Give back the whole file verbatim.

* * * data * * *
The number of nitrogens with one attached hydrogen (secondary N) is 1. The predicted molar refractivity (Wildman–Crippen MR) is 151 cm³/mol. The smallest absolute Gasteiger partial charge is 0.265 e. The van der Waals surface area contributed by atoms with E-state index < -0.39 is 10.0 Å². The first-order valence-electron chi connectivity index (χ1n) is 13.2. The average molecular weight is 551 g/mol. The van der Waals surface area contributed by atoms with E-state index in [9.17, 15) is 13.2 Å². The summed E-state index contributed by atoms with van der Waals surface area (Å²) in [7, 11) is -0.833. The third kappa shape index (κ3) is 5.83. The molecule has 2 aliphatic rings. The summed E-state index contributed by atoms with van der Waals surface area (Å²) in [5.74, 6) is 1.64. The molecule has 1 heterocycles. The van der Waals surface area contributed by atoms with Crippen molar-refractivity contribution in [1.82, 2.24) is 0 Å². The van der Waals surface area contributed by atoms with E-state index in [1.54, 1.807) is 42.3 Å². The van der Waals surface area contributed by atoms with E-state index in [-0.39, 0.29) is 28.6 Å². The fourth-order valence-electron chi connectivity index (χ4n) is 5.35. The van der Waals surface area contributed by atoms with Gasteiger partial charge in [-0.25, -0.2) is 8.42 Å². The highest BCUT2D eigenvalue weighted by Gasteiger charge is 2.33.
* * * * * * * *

The number of nitrogens with one attached hydrogen (secondary N) is 1. The predicted molar refractivity (Wildman–Crippen MR) is 151 cm³/mol. The smallest absolute Gasteiger partial charge is 0.265 e. The van der Waals surface area contributed by atoms with E-state index < -0.39 is 10.0 Å². The first-order valence-electron chi connectivity index (χ1n) is 13.2. The average molecular weight is 551 g/mol. The van der Waals surface area contributed by atoms with E-state index in [9.17, 15) is 13.2 Å². The summed E-state index contributed by atoms with van der Waals surface area (Å²) in [7, 11) is -0.833. The third kappa shape index (κ3) is 5.83. The molecule has 2 aliphatic rings. The summed E-state index contributed by atoms with van der Waals surface area (Å²) in [5.74, 6) is 1.64. The molecule has 1 heterocycles. The van der Waals surface area contributed by atoms with Crippen molar-refractivity contribution in [1.82, 2.24) is 0 Å². The van der Waals surface area contributed by atoms with E-state index in [1.54, 1.807) is 42.3 Å². The van der Waals surface area contributed by atoms with E-state index in [-0.39, 0.29) is 28.6 Å². The fourth-order valence-electron chi connectivity index (χ4n) is 5.35. The van der Waals surface area contributed by atoms with Gasteiger partial charge in [-0.25, -0.2) is 8.42 Å². The highest BCUT2D eigenvalue weighted by Gasteiger charge is 2.33.